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Elite Units of the German Army 1939-1945

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  • ^^

    Along with Last Victory, I read 'Korsun pocket' (Zetterling) which focuses on the III PzK, KG Bake, and the 47th PzK. I am going to finish 'Decision in the Ukraine' soon.

    And Yes, prior to reading these two Nipe Jr, books, I have never seen a panzer division take much more than 300 casualties a day in assault operations.

    'Decision' depicts 2.SS 'Das Reich' as performing better than the SS-TK and Stadler's push into the center of the bridgehead on Day 3 was decisive. Also, SS-TK fights almost suicidally on attack day 1, launching a frontal attack. They also take more losses than DR or 3.Pz

    My notes:

    'Decision in the Ukraine's first half is about the defense of the Mius river line in 6 Army's sector against a diversionary Soviet offensive. II SS Panzer Korps are sent to relieve.

    It is an interesting display that gives the impression that the senior SS divisions showed determination, but took many losses including most of their runners (armor).

    4 days of attack. First two days go poorly, the third succeeds, the fourth is exploitation/mop-up. The defenses facing 3rd panzer, SS-T, and SS-DR were the strongest. SS-T 's objectives were tougher than 3.Pz and SS-DR.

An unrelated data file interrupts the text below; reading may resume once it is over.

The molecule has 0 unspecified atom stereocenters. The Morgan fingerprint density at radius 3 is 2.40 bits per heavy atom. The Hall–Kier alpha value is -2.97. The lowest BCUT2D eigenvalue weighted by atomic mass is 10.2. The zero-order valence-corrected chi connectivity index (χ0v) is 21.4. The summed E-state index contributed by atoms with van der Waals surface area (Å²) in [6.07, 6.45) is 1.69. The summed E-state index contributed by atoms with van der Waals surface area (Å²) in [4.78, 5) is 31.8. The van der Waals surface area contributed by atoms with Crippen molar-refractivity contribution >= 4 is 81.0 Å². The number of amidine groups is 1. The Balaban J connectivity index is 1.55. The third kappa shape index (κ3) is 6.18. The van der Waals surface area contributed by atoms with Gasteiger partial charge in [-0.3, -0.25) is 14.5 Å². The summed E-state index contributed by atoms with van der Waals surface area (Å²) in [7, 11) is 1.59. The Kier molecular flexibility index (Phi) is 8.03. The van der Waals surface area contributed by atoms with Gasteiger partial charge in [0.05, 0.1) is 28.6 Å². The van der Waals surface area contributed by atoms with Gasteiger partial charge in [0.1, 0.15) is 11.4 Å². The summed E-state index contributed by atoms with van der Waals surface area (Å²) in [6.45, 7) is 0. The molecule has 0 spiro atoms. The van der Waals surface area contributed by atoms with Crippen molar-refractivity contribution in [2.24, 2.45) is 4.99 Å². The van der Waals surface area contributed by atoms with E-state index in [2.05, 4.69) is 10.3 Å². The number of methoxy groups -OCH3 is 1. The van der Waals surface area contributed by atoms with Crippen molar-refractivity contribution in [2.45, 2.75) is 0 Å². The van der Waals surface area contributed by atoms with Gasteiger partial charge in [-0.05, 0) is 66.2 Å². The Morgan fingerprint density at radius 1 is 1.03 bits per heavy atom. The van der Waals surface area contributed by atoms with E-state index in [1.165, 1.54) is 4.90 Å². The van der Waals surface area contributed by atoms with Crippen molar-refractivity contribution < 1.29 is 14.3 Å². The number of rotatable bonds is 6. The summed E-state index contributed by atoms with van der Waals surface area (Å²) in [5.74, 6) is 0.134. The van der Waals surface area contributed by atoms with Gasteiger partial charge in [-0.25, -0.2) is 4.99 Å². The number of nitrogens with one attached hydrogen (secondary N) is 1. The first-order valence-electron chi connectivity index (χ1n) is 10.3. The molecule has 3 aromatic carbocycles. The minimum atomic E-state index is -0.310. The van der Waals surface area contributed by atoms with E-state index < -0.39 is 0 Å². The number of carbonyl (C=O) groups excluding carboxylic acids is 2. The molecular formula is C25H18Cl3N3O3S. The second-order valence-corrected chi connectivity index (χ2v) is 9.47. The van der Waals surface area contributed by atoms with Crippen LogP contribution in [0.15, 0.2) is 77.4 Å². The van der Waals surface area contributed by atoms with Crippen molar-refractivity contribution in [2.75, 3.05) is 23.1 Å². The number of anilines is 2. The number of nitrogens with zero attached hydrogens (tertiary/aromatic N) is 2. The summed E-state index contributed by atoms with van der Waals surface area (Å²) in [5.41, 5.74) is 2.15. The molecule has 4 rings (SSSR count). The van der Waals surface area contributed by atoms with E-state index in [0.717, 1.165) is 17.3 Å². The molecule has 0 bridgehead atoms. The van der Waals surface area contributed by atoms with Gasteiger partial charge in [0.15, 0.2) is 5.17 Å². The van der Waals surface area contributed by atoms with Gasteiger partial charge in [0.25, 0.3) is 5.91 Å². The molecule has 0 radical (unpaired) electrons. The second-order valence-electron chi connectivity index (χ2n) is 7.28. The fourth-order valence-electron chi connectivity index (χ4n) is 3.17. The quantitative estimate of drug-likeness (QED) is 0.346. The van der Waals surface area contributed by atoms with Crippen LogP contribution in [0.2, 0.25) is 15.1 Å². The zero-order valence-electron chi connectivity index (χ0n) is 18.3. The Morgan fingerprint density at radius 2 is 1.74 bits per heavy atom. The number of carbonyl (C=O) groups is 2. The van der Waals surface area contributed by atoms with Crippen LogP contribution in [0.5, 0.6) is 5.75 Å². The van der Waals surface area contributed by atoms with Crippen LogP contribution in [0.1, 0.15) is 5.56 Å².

Exact figures are given in the book, but for simplicity:

    3rd Panzer Division: 300 casualties in 2 days, then withdrawn into 6 Army reserve as Manstein/Hollidt debate whether to remove II SS PzK.

    SS-Totenkopf: 1,500 casualties in 4 days (500 on the first day).

    SS-Das Reich: 2,800 casualties in Citadel + Mius. (500 casualties in the first two days, the next two days are unknown)

    23rd Panzer Division and 16th Pz Gren had been fighting since mid-July and were given easier objectives, with both taking fewer casualties than the II SS PzK.

    Some noticable things:

    +23th Panzer division and 16th Pzg (which eventually became 116th Pz Windhund in the West) take most of the prisoners in the Garany pocket. This opens tactical possibilities not discussed in Nipe's analysis... the strong points were arrayed in the center, while the south was in fact the weakest.

    +Nipe, who is SS-biased, blames 6 AOK commander Holldidt for the high SS losses. I found his line of arguments here, unconvincing. He also claims that the II SS PzK/48th PzK, if it was reinforced with 24th PzK during Citadel, had a chance of destroying the 5th Guards Tank Army and maybe even the 1st Tank Army completely. This is also unproven and I don't believe it, knowing the extent of RKKA reserves beyond these two forces. (several undeployed armies in the rear in Stavka reserves and the Steppe front...)